Malaysia: ending the secrecy of a major land deal in Sabah


(Bangkok) – Malaysia’s Sabah state government should immediately release the terms and status of a land deal that would hand over the management of 4.9 million acres of rainforest to a foreign company for a term up to 200 years, Human Rights Watch said today. The Government of Sabah is obligated to respect and protect the rights of the communities and tens of thousands of Indigenous people who inhabit the forest and derive their livelihoods from it, and to ensure that any agreement reached with the company respects these rights.

The interim conservation agreement, signed by the Sabah state government on October 30, 2021, gives Singapore-based Hoch Standard PTY Ltd. the exclusive right to monetize ‘natural capital’ in large areas of the world. ‘State. This includes the right to seek payments for ecosystem services provided by the forest – such as the absorption of carbon dioxide by trees and plants – from other companies seeking to offset their own greenhouse gas emissions. . Since November, when the media revealed the existence of the agreement, Sabah state officials have made conflicting statements about the binding nature of the agreement and the need or existence of prior consultations with the indigenous communities living in the areas covered by the agreement.

“The lack of transparency over the deal with Hoch Standard, which has the potential to seriously harm the lives of tens of thousands of Indigenous people in Sabah, is simply outrageous,” said Richard Pearshouse, director of the Environment and human rights at Human Rights Watch. “Government officials should publicly respond to concerns raised by Indigenous communities in the state and commit to a course of action that protects, rather than undermines, their rights.

On February 28, 2022, Human Rights Watch sent letters to Hajiji Noor, chief minister of Sabah; Jeffrey Kitingan, Deputy Chief Minister; and Frederick Kugan, the Chief Conservator of Forests, asking a series of questions about the status and scope of the agreement. Human Rights Watch also sent similar letters to Hoch Standard and Tierra Australia, which reportedly brokered the deal. More than a month later, none of those contacted had responded.

The land deal raised many issues that the government and participating companies have not addressed publicly, Human Rights Watch said. For example, it is unclear how the agreement will affect the management, use or access rights of indigenous and other communities who live or depend on the lands covered by the agreement. The exact areas covered by the agreement were not disclosed.

Indigenous peoples do not know whether traditional knowledge and other relevant knowledge will be financially compensated if natural capital associated with indigenous peoples – such as medicinal or food plants – is monetized. It is not publicly known to what extent the state government or affected companies have identified and consulted with communities likely to be affected by the agreement and obtained their free, prior and informed consent.

The United Nations Declaration on the Rights of Indigenous Peoples specifically recognizes the need to respect and promote the inherent rights of indigenous peoples to their lands, territories and resources. It calls for good faith consultations with indigenous communities whenever their rights to their lands may be affected, including in the context of environmental conservation. Malaysia voted in favor of the declaration when it was adopted by the United Nations General Assembly in 2007. In addition, the Sabah Biodiversity Enactment (2000), enacted by the Sabah State Legislature on December 29, 2000, requires financial benefit-sharing agreements with “indigenous and local communities” for any use of biological resources on land to which these people have rights or relevant knowledge associated.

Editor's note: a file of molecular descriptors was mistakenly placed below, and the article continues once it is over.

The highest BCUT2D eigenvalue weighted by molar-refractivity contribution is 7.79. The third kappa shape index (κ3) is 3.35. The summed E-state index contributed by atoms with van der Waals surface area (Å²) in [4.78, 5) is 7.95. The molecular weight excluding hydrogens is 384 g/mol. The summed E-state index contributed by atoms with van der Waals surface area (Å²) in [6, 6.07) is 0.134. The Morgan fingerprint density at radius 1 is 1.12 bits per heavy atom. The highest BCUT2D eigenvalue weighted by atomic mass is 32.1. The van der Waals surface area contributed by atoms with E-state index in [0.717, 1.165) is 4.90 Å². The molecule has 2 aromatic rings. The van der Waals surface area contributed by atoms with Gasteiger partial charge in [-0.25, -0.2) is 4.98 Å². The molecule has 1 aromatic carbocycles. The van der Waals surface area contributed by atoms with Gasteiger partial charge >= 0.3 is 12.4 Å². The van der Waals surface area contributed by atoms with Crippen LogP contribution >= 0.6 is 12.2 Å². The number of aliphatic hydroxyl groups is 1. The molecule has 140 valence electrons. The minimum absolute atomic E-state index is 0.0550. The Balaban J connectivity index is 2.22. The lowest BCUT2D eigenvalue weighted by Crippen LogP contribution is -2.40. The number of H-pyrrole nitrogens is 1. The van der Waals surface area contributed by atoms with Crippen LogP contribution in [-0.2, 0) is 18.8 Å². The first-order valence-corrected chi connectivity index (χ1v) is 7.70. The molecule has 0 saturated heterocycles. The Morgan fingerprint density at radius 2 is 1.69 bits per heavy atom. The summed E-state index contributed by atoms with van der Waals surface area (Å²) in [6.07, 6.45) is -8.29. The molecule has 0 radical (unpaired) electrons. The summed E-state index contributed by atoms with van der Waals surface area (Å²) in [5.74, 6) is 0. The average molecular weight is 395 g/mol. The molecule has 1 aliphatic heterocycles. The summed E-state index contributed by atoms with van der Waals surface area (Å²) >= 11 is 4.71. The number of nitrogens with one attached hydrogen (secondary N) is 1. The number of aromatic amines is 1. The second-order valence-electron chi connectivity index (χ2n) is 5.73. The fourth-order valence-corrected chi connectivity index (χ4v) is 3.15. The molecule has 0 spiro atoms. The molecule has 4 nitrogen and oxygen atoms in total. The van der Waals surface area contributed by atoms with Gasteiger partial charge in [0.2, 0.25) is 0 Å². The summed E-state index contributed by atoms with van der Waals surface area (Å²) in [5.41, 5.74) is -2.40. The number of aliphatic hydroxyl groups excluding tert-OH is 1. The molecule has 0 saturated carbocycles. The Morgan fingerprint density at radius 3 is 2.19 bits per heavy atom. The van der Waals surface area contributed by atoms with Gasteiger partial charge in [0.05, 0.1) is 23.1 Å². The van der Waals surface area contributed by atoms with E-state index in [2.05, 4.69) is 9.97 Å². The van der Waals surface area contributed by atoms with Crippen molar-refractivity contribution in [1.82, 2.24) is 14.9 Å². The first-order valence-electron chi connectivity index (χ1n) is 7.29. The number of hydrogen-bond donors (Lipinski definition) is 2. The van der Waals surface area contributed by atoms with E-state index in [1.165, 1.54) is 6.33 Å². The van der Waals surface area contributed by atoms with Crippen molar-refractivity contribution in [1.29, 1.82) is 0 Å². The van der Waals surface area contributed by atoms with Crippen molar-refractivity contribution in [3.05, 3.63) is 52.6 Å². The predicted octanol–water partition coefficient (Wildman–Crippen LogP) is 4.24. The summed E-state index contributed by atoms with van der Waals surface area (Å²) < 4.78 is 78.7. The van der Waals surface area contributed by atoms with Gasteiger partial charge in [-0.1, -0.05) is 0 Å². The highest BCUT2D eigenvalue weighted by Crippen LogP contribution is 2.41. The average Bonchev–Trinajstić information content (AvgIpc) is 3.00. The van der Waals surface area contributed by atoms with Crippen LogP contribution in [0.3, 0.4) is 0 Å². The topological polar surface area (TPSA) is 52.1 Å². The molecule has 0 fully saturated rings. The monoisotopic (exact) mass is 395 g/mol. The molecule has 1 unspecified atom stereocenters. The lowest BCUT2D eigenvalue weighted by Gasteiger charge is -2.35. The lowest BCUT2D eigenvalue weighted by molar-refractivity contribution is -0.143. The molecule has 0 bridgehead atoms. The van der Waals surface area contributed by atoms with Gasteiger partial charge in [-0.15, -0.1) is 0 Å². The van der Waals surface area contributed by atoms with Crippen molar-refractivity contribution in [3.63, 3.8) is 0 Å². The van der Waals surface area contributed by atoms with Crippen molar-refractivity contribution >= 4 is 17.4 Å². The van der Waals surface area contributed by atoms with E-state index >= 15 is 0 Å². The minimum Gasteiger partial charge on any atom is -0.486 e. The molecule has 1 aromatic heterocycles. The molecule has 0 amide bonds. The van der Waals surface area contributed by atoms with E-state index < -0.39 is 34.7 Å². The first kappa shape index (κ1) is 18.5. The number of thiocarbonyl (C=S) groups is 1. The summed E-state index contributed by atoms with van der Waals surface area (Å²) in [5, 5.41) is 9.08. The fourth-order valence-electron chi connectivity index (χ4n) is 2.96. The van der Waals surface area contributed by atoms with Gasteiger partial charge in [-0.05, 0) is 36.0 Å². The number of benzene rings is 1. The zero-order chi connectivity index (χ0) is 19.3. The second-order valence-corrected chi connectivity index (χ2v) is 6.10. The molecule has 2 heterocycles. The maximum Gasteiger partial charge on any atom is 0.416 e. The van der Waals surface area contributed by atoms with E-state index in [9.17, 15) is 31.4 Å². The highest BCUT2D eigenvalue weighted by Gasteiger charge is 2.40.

Sabah is Malaysia’s second largest state, covering nearly 724,000 square kilometers at the northern tip of the island of Borneo. Unlike most other states in the country, the population of 3.5 million is overwhelmingly indigenous, with more than 33 recognized indigenous groups accounting for approximately 54% of the population.

Proponents of the Hoch Standard agreement have argued that the free, prior and informed consent of the affected indigenous people is not required because the land subject to the Nature Conservation Agreement (NCA) is already land. protected, and consent was obtained when the land was first protected status. However, in a February 9 press release, Sabah’s Attorney General said that “no carbon trading scheme will be agreed to or implemented without the free and prior informed consent of indigenous communities whose customary rights may be affected by such programs”.

Conservation initiatives meant to protect the world’s forests and address the climate crisis must not undermine the rights of forest peoples, Human Rights Watch said. Through various certification mechanisms, carbon naturally stored in forests can be claimed as avoided carbon dioxide emissions and then sold as “credits” to companies seeking to voluntarily offset emissions from their own operations. It is seriously questioned whether these mechanisms lead to a real reduction in global emissions.

“The Sabah state government should publicly disclose how the Hoch Standard agreement was negotiated, what it is supposed to cover and details of all parties to the agreement,” Pearshouse said. “The many unanswered questions about the impact of this agreement mean that the government must be extremely vigilant to fulfill its obligation to respect and protect the rights of the indigenous communities concerned.


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